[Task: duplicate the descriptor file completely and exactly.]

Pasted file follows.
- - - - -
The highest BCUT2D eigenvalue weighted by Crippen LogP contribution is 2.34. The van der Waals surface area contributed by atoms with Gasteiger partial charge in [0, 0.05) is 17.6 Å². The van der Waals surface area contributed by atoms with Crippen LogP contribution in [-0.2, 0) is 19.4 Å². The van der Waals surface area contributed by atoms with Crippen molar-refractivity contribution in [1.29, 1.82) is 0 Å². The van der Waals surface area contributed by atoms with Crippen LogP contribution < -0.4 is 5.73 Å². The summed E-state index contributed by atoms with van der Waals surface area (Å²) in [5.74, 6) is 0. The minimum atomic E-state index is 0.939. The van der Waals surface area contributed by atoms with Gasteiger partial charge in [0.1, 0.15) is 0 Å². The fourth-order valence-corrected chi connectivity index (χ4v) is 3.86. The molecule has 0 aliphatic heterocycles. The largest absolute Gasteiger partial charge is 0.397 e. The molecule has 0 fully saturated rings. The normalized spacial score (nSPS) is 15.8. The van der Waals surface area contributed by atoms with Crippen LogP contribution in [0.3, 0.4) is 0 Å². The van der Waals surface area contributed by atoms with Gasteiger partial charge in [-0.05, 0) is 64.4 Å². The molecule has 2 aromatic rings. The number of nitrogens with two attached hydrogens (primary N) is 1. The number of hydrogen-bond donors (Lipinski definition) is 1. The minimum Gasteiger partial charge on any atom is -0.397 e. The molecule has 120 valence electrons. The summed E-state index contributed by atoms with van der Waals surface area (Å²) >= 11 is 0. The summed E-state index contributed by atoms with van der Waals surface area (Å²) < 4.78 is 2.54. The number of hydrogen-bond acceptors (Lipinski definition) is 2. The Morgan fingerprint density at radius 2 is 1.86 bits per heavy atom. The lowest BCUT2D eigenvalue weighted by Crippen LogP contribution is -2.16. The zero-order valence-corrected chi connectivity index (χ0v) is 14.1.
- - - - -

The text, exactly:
The highest BCUT2D eigenvalue weighted by Crippen LogP contribution is 2.34. The van der Waals surface area contributed by atoms with Gasteiger partial charge in [0, 0.05) is 17.6 Å². The van der Waals surface area contributed by atoms with Crippen LogP contribution in [-0.2, 0) is 19.4 Å². The van der Waals surface area contributed by atoms with Crippen molar-refractivity contribution in [1.29, 1.82) is 0 Å². The van der Waals surface area contributed by atoms with Crippen LogP contribution < -0.4 is 5.73 Å². The summed E-state index contributed by atoms with van der Waals surface area (Å²) in [5.74, 6) is 0. The minimum atomic E-state index is 0.939. The van der Waals surface area contributed by atoms with Gasteiger partial charge in [0.1, 0.15) is 0 Å². The fourth-order valence-corrected chi connectivity index (χ4v) is 3.86. The molecule has 0 aliphatic heterocycles. The largest absolute Gasteiger partial charge is 0.397 e. The molecule has 0 fully saturated rings. The normalized spacial score (nSPS) is 15.8. The van der Waals surface area contributed by atoms with Crippen LogP contribution in [0.3, 0.4) is 0 Å². The van der Waals surface area contributed by atoms with Gasteiger partial charge in [-0.05, 0) is 64.4 Å². The molecule has 2 aromatic rings. The number of nitrogens with two attached hydrogens (primary N) is 1. The number of hydrogen-bond donors (Lipinski definition) is 1. The minimum Gasteiger partial charge on any atom is -0.397 e. The molecule has 120 valence electrons. The summed E-state index contributed by atoms with van der Waals surface area (Å²) >= 11 is 0. The summed E-state index contributed by atoms with van der Waals surface area (Å²) < 4.78 is 2.54. The number of hydrogen-bond acceptors (Lipinski definition) is 2. The Morgan fingerprint density at radius 2 is 1.86 bits per heavy atom. The lowest BCUT2D eigenvalue weighted by Crippen LogP contribution is -2.16. The zero-order valence-corrected chi connectivity index (χ0v) is 14.1.